CHARLIE GRAY

URBAN ETHNOBOTANIST

Bio

This is a bio of my work to date.  Here’s a podcast if you prefer to listen (interview with  Sentient Seas)

I am an Ethnobotanist and Permaculturist.  I was trained in Ethnobotany at the University of Kent Department of Anthropology and Conservation and Royal Botanic Gardens-Kew where I received my MSc in Ethnobotany in 2004.

I am currently completing my Permaculture Diploma, with designs focusing on projects in and around my local community, mainly focused on developing food systems, community growing and connection to nature.

Following on from my MSc I began studying Urban Ethnobiology with a scholarship from the University of Bradford, School of Life Sciences, culminating in an MPhil researching the Acculturation of Traditional Diets and Home Remedies within 2 migrant communities in Bradford.

Since 2008 I began studying Permaculture joining Transition Bradford and becoming one of the founding members of Horton Community Farm Co-operative Ltd and setting up Grow Bradford.

Horton Community Farm aims to be an ‘Inspirational Permaculture Centre for Food Growing and Community Resilience’ and in 2013 became a LAND Permaculture Centre

Grow Bradford aims to promote food growing and biodiversity in Bradford and does so through practical growing projects, connecting growers through social media and mapping on its website.

In 2015, as part of Grow Bradford, I became involved in a partnership project called Plenty Preserves, taking surplus produce from the wholesale market and growers and and valuing it through preserving.  We have created a range of unique preserves which we sell through local markets and our online shop.  We learn from and with the local community who we share our skills and knowledge with through workshops and skillshares.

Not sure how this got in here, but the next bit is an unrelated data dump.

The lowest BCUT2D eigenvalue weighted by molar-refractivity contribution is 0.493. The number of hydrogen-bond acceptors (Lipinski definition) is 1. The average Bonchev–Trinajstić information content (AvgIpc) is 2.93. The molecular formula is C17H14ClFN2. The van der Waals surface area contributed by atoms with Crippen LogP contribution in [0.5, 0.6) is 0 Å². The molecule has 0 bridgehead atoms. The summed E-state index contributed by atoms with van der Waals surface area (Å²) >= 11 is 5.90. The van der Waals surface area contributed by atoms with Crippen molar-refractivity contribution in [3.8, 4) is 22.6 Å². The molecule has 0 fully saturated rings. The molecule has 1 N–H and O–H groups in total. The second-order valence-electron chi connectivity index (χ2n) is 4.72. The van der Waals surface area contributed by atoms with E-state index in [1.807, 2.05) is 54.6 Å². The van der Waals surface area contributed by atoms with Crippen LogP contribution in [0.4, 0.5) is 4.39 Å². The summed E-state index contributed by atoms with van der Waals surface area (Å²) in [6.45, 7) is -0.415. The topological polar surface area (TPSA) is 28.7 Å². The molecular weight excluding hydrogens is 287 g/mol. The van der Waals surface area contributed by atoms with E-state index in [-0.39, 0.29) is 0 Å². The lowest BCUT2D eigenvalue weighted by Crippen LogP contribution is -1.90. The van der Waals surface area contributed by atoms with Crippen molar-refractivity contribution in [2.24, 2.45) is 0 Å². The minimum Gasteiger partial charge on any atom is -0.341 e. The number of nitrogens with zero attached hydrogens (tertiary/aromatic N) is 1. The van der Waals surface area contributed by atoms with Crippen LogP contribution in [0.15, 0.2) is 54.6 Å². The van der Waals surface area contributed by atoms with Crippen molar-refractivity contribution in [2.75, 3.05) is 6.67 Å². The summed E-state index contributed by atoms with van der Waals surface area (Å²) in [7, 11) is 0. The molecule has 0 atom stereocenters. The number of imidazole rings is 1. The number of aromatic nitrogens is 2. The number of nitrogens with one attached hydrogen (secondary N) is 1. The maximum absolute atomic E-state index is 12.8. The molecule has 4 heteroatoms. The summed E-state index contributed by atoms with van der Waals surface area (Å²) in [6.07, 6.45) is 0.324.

Spending time in Central America on an agro-ecological seed sharing Women’s Project in Nicaragua in 1999 through the Nicaragua Solidarity Campaign really inspired the approach I would take in my work.  In 2003 I traveled around Mexico and continued to learn about indigenous cultures, visiting communities in Oaxaca and Chiapas.  Upon my return I began studying my own heritage in earnest beginning in 2003 whilst at the University of Kent, studying wild plant foods in Broad Oak, a small tract of ancient woodland, linked to the Blean.

Msc Ethnobotany, Department of Anthropology and Conservation

The Blean Woodland

Please see my LinkedIn profile for more info my work